History of the United States of America, from the Discovery of the Continent [to 1789], 第 4 卷

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D. Appleton, 1884
 

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Vergennes minister of foreign affairs His character
40
Answer from Peppcrcll
46
Suffolk county convention Convention of three counties in Boston
52
Court at Springfield interrupted Supreme court in Boston
53
England seeks Indian alliances
59
Formation of regiments Fearlessness of Warren
66
A letter from Washington The resistance of Massachusetts approved
72
OctoberNovember 1774
78
Dunmorcs rapacity
82
Dunmore concludes a peace with the Shawnees
88
Fortitude of Massachusetts Seizures in Rhode Island in New Hampshire
94
Virginia Presbyterians in council Their decision
100
CHAPTER VII
106
Parliament unrelenting Instructions to Gage to act offensively
114
CHAPTER VIII
121
Lord North consults Franklin on sending commissioners to America
127
Oration of Warren on the fifth of March
133
He sails for America His frank sincerity
139
His plan after debate is adopted
145
How far Lord North was false The king confident Europe on the watch
151
Gage sends an expedition to Concord
152
The British enter Concord Isaac Davis and the men of Acton
158
Their further retreat and pursuit through Cambridge
164
The men of Connecticut Israel Putnam
170
A new committee in New York An association
176
The men of Vermont cross Lake Champlain
182
The words of John Wesley
187
The affair on Grape Island and the skirmish near East Boston
193
CHAPTER XIII
199
The American continental army
205
Knowing the difficulties before him he accepts
211
Gage orders an attack Courage of Prescott and bis band
217
Number of the Americans in the engagement Free negroes
223

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第 447 頁 - He has refused, for a long time after such dissolutions, to cause others to be elected ; whereby the legislative powers, incapable of annihilation, have returned to the people at large, for their exercise, the state remaining, in the mean time, exposed to all the dangers of invasion from without, and convulsions within.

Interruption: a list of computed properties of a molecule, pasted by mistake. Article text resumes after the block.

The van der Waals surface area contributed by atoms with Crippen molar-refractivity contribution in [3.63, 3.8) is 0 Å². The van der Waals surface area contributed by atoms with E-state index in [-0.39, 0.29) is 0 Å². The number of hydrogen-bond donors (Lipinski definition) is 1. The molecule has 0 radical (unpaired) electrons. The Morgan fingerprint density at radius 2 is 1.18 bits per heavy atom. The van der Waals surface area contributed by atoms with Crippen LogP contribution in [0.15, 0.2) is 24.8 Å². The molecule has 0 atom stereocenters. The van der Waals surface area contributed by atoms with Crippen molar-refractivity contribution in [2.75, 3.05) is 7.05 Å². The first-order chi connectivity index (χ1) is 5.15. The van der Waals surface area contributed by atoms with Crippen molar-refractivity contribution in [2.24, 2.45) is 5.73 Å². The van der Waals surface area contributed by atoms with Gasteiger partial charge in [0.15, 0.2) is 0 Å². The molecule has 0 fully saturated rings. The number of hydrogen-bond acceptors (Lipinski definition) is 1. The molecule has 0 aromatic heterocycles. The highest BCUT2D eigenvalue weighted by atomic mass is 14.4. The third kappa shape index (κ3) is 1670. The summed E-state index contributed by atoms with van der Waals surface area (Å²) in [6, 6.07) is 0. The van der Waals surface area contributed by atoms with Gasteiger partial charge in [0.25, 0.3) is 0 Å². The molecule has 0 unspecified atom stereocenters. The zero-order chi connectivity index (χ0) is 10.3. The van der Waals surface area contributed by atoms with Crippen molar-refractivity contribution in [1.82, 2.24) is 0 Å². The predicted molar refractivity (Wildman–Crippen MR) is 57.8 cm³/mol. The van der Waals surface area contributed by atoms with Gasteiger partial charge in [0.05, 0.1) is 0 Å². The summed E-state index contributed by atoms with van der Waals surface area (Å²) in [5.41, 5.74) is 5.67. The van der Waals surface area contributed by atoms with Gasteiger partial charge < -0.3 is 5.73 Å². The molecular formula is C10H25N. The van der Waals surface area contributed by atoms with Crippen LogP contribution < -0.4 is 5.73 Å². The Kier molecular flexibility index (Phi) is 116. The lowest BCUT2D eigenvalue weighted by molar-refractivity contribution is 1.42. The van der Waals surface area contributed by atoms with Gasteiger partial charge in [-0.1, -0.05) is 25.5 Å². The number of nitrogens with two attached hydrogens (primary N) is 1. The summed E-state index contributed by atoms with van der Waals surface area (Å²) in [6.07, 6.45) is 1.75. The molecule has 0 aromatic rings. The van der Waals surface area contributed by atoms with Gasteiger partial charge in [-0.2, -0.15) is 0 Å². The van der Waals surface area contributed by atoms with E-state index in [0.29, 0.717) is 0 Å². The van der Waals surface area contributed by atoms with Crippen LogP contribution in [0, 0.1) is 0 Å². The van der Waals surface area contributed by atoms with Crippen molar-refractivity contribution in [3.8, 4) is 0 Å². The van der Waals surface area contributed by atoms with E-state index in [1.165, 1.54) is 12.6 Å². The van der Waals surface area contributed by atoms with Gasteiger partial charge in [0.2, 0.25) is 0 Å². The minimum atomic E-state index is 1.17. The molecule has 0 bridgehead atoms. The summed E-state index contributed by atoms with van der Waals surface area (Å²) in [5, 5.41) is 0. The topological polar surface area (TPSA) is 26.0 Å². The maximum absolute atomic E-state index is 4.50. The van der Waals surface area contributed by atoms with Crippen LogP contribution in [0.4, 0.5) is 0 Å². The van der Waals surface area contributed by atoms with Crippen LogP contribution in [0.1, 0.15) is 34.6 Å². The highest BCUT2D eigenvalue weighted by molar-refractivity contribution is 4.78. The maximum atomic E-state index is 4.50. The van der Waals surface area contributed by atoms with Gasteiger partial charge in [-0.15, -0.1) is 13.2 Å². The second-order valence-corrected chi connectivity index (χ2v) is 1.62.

第 113 頁 - THE SACRED RIGHTS OF MANKIND ARE NOT TO BE RUMMAGED FOR AMONG OLD PARCHMENTS OR MUSTY RECORDS. THEY ARE WRITTEN, AS WITH A SUNBEAM, IN THE WHOLE VOLUME OF HUMAN NATURE, BY THE HAND OF THE DIVINITY ITSELF ; AND CAN NEVER BE ERASED OR OBSCURED BY MORTAL POWER.
第 342 頁 - That it be recommended to the respective assemblies and conventions of the united colonies, where no government sufficient to the exigencies of their affairs has been hitherto established to adopt such government as shall, in the opinion of the representatives of the people, best conduce to the happiness and safety of their constituents in particular, and America in general.
第 418 頁 - That religion or the duty which we owe to our Creator, and the manner of discharging it, can be directed only by reason and conviction, not by force or violence ; and, therefore, all men are equally entitled to the free exercise of religion, according to the dictates of conscience ; and that it is the mutual duty of all to practice Christian forbearance, love and charity towards each other.
第 140 頁 - Whilst we follow them among the tumbling mountains of ice, and behold them penetrating into the deepest frozen recesses of Hudson's Bay and Davis's Straits, whilst we are looking for them beneath the arctic circle, we hear that they have pierced into the opposite region of polar cold ; that they are at the antipodes, and engaged under the frozen serpent of the south. Falkland Island, which seemed too remote and romantic an object for the grasp of national ambition, is but a stage and restingplace...
第 141 頁 - No sea but what is vexed by their fisheries. No climate that is not witness to their toils. Neither the perseverance of Holland, nor the activity of France, nor the dexterous and firm sagacity of English enterprise, ever carried this most perilous mode of hardy...
第 17 頁 - Prayer, devoutly to implore the divine Interposition for averting the heavy Calamity, which threatens Destruction to our civil Rights, and the Evils of civil War; to give us one Heart and one Mind firmly to oppose, by all just and proper Means, every Injury to American Rights...
第 274 頁 - Believe me, dear sir, there is not in the British Empire a man who more cordially loves a union with Great Britain than I do. But by the God that made me, I will cease to exist before I yield to a connection on such terms as the British Parliament propose; and in this I think I speak the sentiments of America.
第 74 頁 - We will neither import nor purchase, any slave imported after the first day of December next ; after which time, we will wholly discontinue the slave trade, and will neither be concerned in it ourselves, nor will we hire our vessels, nor sell our commodities or manufactures to those who are concerned in it.
第 442 頁 - The second * day of July, 1776, will be the most memorable epocha in the history of America. I am apt to believe that it will be celebrated by succeeding generations as the great anniversary festival. It ought to' be commemorated as the day of deliverance, by solemn acts of devotion to God Almighty. It ought to be solemnized with pomp and parade, with shows, games, sports, guns, bells, bonfires, and illuminations, from one end of this continent to the other, from this time forward forevermore.

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